“Leonard M. Bold,” Officer Gordon said. “I checked his ID when rolled I up.”

“Most people call me Leo,” Bold said, extending his hand.

Sparks stared at it for a moment before taking it.

“What were you doing on this street,” Sparks asked.

“I’m in real estate and was driving through this historic neighborhood seeing if there were any houses for sale. See who has them listed. I have a client who might be interested in a historic house.”

Sparks nodded. He then walked up and around the SUV. No sign of dents or broken headlights, or any indication that it had even collided with a house fly let alone a body. The SUV gleamed so brightly, it even hurt his eyes to look at it.

Up In smoke

Up In smoke

He raised his hand to shield his eyes from the sun and that’s when he saw it. Lying on the ground by a front tire, a pack of cigarettes, partially opened.

He squinted a little harder to make out the brand of cigarettes: L, M, Bold. He looked up at the man, then back down at the cigarettes, then up at the man again.

“This is a joke, right? You think you’re funny, calling me out here, Leonard M. Bold.”

“But it’s true, what I said.” Leonard walked over to where Sparks was.

“Yeah, right.” Sparks looked over at Slims. “How much you in on this, Virginia Slims? If that’s your real name. What the hell is going on here.”

Sparks was angry, but even he was surprised when sparks started flying out of his mouth. The first ones hit Officer Virginia Slims and she caught on fire and was burning up. This couldn’t be happening. He turned to look a Leonard, who was already running away.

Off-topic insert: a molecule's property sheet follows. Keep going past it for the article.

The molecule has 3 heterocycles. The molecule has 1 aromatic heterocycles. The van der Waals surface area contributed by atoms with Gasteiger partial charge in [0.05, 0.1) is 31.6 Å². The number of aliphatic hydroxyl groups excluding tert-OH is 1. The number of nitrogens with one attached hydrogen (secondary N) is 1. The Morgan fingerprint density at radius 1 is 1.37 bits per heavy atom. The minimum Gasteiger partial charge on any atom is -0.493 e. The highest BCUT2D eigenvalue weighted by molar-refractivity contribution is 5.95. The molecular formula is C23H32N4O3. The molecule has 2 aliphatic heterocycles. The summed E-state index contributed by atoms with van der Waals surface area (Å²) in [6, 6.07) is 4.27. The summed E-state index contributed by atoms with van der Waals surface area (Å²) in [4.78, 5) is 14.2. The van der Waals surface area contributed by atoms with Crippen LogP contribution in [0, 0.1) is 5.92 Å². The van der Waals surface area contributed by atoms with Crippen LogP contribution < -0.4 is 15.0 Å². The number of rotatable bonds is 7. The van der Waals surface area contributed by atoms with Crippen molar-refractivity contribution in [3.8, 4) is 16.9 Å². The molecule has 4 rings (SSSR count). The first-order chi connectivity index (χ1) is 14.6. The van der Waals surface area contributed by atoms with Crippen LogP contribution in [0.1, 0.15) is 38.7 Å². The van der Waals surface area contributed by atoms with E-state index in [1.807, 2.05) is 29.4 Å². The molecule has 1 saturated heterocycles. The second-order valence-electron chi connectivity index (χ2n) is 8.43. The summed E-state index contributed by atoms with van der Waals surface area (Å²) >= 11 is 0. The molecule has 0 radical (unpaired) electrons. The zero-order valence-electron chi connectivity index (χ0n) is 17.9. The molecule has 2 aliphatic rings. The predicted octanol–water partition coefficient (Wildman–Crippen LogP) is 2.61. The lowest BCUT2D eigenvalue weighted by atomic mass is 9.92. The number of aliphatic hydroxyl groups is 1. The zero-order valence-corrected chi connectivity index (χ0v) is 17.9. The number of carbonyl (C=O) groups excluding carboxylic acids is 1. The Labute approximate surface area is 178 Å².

Sparks yelled after him and flames shot out of his mouth and hit Gold squarely in the back. Gold caught on fire like a book of matches or a pack of cigarettes.

The air smelled like burned tobacco, and Sparks realized how much he actually missed smoking. Even after six years, the craving still seized him every now and then. Right now it was suddenly so strong he might just kill for a cigarette.

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Eleanor and Rose, and “The Case of the Fleaing Colors,” part 6

Part 6: Anticipation

Part 6: Anticipation

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“Fixing” Christmas

“None of the girls wants to get boy cooties,” my daughter said.

She was explaining why the girls were making the boys hold their sleeves instead of their hands when the boys in the 4th grade class and the girls in the same class performed a brief dance number as part of the class’s participation in the school Christmas show.